Articles

Inscriptions tell tales

T he towering heaps of granite dominate the barren lands on the right side of the road as we speed across Sankarankoil (near Tirunelveli) to reach Tenkasi Road. Several small village god shrines dot the road. One which even has a Tirthankara, now revered as a Hindu sage! The winding road from Subramaniapuram brings us closer to our destination, the village of Darukapuram. A chance epigraph had stimulated my curiosity and the Madhyasthanatha temple's porch, promises more interesting stories....

Primitive mode of communication

Dismissed as scribbles on the wall, the inscriptions on the walls and floors of temples in Tamil Nadu have a precarious existence because they are considered useless by pilgrims and temple authorities. Their only hope for survival are the history and economics teachers in the state but they are the ones who are probably most oblivious to the stories that these ‘scribbles’ tell. Every inscription has a message to us – about a historical, economic, administrative or legal...

A powerful mode of communication

Heritage awareness in schools is slowly picking up with central and south Madras continue to be the focus. North Madras is really where Madras, as we know it today, existed, and it has a temple well worth a one-day field trip which shows on what Madras was like in the mediaeval period. The Siva temple at Tiruvottriyur dedicated to Tyagaraja is the temple within Madras that has the maximum number of inscriptions. Varied topics The quantity of inscriptions is equally matched by variety and...

Useful mode of communication

Heritage awareness in schools is slowly picking up with central and south Madras continue to be the focus. North Madras is really where Madras, as we know it today, existed, and it has a temple well worth a one-day field trip which shows on what Madras was like in the mediaeval period. The Siva temple at Tiruvottriyur dedicated to Tyagaraja is the temple within Madras that has the maximum number of inscriptions. Varied topics The quantity of inscriptions is equally matched by variety and...

Powerful mode of communication

Medieval Tamil Nadu was an agricultural economy. There were many powerful trade guilds and wealthy merchants but even their products were mostly cultivated from the land. Land was therefore the most important source of occupation and symbol of wealth, irrigation – the life blood. The northern part of Tamil Nadu – Kanchi, Madras, and their environs were predominantly irrigated by stagnant water bodies. The Thanjavur area had a network of rivers and canals from the Cauvery river. In...

Writing on the wall

From living rooms to boardrooms, morning walks to late night parties, there is one favourite topic to talk about: elections! Some say that both elections and democracy were a gift to India from the British. Is that true? A study of inscriptions on temple walls reveals that ancient Indians were familiar with the electoral process. Primitive transport and communication facilities and a king always on the move meant that the villages were largely independent of the capital.Local villages were...

Stonespeak: Management then!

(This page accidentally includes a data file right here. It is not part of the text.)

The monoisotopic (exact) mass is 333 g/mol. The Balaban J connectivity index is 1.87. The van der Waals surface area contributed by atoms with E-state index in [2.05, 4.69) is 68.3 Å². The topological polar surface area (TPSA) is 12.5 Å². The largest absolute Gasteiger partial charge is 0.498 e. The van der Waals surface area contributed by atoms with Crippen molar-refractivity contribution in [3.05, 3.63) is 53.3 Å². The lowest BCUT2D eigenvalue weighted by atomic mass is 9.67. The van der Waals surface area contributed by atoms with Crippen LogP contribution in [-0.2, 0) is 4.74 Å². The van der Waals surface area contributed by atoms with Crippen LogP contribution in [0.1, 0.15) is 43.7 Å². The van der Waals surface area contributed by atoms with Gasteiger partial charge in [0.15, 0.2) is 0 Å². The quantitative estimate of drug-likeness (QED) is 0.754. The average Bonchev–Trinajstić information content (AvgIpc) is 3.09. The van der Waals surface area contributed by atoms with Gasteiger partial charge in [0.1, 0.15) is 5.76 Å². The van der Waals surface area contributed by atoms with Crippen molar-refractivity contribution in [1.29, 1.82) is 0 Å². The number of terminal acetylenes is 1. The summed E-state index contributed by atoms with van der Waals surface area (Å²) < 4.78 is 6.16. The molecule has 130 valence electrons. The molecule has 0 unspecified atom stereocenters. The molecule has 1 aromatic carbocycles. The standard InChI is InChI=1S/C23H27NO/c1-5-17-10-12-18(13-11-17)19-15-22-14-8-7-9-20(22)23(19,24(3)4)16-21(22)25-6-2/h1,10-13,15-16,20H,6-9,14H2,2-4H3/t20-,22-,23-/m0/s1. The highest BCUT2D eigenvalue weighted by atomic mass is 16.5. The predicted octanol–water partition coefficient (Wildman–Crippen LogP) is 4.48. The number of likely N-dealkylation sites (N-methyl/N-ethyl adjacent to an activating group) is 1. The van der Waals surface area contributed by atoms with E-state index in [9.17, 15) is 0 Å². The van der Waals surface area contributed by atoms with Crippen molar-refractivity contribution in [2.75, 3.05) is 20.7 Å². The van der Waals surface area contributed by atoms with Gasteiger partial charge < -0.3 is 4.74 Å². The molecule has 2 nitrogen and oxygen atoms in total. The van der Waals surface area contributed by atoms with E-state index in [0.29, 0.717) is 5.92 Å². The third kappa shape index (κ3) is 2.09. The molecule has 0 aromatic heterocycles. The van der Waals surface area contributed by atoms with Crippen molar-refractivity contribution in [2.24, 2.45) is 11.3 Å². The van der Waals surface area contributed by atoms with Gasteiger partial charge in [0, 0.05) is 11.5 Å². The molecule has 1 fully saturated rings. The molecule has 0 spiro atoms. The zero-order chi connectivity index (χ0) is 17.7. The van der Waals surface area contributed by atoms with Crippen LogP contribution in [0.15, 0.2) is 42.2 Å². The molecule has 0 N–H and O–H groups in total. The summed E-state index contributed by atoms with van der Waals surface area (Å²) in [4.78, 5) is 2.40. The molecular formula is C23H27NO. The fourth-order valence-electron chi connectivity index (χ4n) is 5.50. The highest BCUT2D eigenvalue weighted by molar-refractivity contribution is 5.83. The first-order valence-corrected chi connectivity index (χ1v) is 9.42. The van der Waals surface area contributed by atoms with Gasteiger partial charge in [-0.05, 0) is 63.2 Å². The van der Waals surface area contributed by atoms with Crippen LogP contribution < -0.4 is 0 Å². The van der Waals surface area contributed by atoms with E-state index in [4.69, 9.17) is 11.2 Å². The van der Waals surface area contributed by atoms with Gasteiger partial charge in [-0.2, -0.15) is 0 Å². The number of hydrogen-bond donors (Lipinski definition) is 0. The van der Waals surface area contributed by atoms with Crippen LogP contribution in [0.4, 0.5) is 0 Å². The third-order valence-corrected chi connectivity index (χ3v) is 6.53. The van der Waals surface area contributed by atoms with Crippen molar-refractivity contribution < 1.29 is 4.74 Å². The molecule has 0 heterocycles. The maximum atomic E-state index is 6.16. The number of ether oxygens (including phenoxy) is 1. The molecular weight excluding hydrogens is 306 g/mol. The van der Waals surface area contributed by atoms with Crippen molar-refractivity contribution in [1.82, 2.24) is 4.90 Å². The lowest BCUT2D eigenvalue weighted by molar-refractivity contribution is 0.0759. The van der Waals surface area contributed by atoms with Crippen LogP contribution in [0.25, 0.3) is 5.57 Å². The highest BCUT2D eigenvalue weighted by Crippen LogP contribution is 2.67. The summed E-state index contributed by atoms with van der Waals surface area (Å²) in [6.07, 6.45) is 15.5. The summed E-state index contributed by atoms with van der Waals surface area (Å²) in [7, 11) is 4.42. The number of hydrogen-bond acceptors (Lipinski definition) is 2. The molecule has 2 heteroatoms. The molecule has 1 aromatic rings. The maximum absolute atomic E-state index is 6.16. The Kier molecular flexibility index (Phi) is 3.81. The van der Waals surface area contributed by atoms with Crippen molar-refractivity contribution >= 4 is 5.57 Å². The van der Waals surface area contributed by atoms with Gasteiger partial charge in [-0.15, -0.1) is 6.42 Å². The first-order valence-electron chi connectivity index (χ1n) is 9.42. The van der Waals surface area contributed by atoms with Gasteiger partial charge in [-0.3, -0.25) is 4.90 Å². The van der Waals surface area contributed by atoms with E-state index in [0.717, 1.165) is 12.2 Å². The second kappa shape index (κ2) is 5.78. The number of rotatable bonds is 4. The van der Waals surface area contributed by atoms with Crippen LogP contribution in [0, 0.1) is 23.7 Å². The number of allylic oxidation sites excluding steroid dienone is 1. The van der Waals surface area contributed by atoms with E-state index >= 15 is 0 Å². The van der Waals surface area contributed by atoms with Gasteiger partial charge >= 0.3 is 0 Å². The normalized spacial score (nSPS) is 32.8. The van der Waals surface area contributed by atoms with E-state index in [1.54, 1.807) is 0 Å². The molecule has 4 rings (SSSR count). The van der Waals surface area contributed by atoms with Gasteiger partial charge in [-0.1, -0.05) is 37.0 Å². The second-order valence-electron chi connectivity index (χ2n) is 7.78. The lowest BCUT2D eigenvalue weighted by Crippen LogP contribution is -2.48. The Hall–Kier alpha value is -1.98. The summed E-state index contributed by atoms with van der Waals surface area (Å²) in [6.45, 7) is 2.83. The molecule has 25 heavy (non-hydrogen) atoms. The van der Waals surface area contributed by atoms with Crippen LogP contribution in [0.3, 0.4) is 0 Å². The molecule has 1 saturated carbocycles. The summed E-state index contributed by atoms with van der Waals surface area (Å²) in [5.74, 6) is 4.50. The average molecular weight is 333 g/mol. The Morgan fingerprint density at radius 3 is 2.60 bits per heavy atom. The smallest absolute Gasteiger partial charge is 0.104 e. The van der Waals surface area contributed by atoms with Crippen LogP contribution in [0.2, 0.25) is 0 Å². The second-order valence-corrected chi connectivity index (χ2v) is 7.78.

In medieval times, due to communication and transport limitations, Tamil Nadu was also a federal system. The King’s focus was primarily security from invasions and collection of taxes. Apart from this everything seemed to be left to the villages to decide. Chingleput and Arcot districts have several inscriptions that testify to village assemblies, which were far more powerful and efficient than their counterparts today. Uttiramerur and Thenneri are two towns that are classic...

Trading, back in time

Inscriptions testify to a well-networked trade and commerce in Tamil Nadu. They not only give insights into economy but also into society and politics. Several trade-related inscriptions indicate how traders sponsored the excavation of stone beds for Jain monks. These are found in many districts, especially in Pudukottai and Madurai. On many of them, the names of the trader and monk are mentioned and also the commodities the trader traded in. Such inscriptions are not unique to Tamil Nadu,...

Trading, back in time

Inscriptions testify to a well-networked trade and commerce in Tamil Nadu. They not only give insights into economy but also into society and politics. Several trade-related inscriptions indicate how traders sponsored the excavation of stone beds for Jain monks. These are found in many districts, especially in Pudukottai and Madurai. On many of them, the names of the trader and monk are mentioned and also the commodities the trader traded in. Such inscriptions are not unique to Tamil Nadu,...

What do epigraphs signify?

(This month’s column focuses on inscriptions and other texts recorded in earlier centuries that many are not aware of.) All major inscriptions and most minor inscriptions of Tamil Nadu have been recorded and published. Do they still exist is an embarrassing question to ask – surely some, if not many, have since been cemented over or broken into pieces. The first volume of inscriptions came out in 1886. Called the Annual Report on epigraphy (ARE) they are published in Mysore and...

Talks

Eroticism in Temples of Tamilnadu


Eroticism in Temples of Tamilnadu
following link : https://youtu.be/6iS-WruwYA4